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Rule

Modification of the Houston Class B Airspace Area; TX

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Start Preamble

AGENCY:

Federal Aviation Administration (FAA), DOT.

ACTION:

Final rule.

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SUMMARY:

This action modifies the current Houston, TX, Class B airspace area to contain large turbine-powered aircraft during operations to the new Runway 8L/26R at George Bush Intercontinental Airport (IAH), and to the new primary runway (Runway 4) at William P. Hobby Airport (HOU). The FAA is taking this action to enhance safety and improve the management of aircraft operations in the Houston terminal area. Further, this action supports the FAA's national airspace redesign goal of optimizing terminal and en route airspace areas to reduce aircraft delays and improve system capacity.

EFFECTIVE DATE:

0901 UTC, October 30, 2003.

Start Further Info

FOR FURTHER INFORMATION CONTACT:

Steve Rohring, Airspace and Rules Division, ATA-400, Office of Air Traffic Airspace Management, Federal Aviation Administration, 800 Independence Avenue, SW., Washington, DC 20591; telephone: (202) 267-8783.

End Further Info End Preamble Start Supplemental Information

SUPPLEMENTARY INFORMATION:

Background

On April 17, 2003, the FAA proposed to modify the Houston Class B airspace area (68 FR 18910). The FAA proposed this action due to a significant growth in aircraft operations in the last ten years. To accommodate this growth, the City of Houston is scheduled to complete construction of the new Runway 8L/26R for IAH in October 2003. Additionally, the flow of aircraft operations at HOU will be adjusted to use Runway 4 as the primary runway. To provide protection for operations to the new runway at IAH and the planned traffic flow adjustments at HOU, the FAA is taking this action to modify the Houston Class B airspace area.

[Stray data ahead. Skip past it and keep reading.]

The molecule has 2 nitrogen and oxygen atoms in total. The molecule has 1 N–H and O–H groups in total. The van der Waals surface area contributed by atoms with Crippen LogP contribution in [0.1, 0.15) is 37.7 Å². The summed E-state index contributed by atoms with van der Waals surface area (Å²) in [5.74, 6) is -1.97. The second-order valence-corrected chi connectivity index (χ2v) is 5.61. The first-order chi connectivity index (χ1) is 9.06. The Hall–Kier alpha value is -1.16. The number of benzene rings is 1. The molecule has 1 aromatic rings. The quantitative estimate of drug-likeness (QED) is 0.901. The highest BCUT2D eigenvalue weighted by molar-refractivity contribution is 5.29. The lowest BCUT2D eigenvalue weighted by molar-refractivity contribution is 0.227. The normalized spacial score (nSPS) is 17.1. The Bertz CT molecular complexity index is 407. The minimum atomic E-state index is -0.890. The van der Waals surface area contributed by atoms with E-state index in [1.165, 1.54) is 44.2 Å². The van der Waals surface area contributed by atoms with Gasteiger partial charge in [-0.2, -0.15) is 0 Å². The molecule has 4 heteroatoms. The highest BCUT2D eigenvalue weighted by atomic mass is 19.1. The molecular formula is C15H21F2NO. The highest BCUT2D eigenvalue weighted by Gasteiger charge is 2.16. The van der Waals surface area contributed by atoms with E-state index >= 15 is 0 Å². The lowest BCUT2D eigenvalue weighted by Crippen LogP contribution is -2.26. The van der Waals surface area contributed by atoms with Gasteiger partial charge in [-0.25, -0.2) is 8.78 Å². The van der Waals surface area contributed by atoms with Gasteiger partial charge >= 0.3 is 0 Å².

Subsequent to the proposal, further technical analysis conducted by the FAA revealed that the proposed modification to Area A will not be required to contain large turbo-jet operations to the new Runway 8L/26R within the Houston Class B airspace area. Therefore, this action does not reflect the proposed modification to Area A.

Discussion of Comment

In response to the notice of proposed rulemaking, the FAA received 68 comments.

Sixty-four commenters expressed concerns that aerobatic operations over the Sack-O-Grande Airport would be impacted. The FAA believes that there will be no impact on aerobatic operations in this area because the current waiver that permits aerobatic operations over the Sack-O-Grande Airport will remain in effect. The upper portion of the waivered area (3,000 feet to 3,500 feet) will be within the modified Houston Class B airspace area where an additional margin of safety will be provided through the application of appropriate Class B separation standards.

One commenter expressed a concern that noise from large turbine-powered aircraft at lower altitudes over populated areas to the east and west of IAH would be a problem. The noise issue was addressed during the environmental analysis for Runway 8L/26R at IAH. The noise impact was determined to be minimal because the affected areas east and west of the airport are largely unpopulated farmland and prairie. The same commenter also expressed a concern with increasing the Class B airspace area to a 50-nautical mile (NM) radius of IAH. The FAA, however, notes that the proposal did not expand the lateral dimensions of the Houston Class B airspace area beyond the current 30-NM radius of IAH.

One commenter expressed a concern that the proposed expansion of Areas B and C would compress general aviation traffic down to lower altitudes. The FAA recognizes that in order to remain clear of the Houston Class B airspace area, aircraft will either fly lower or further east or west of IAH. However, this is necessary to separate them from large turbine-powered aircraft arriving and departing IAH.

The Aircraft Owners and Pilots Association concurred with the FAA's efforts to add waypoints to the Class B airspace area chart to assist pilots navigating the busy terminal area. With the aid of the Aircraft Owners and Pilot's Association, the FAA has developed eight waypoints in the Houston terminal area. These waypoints are scheduled to be charted October 30, 2003.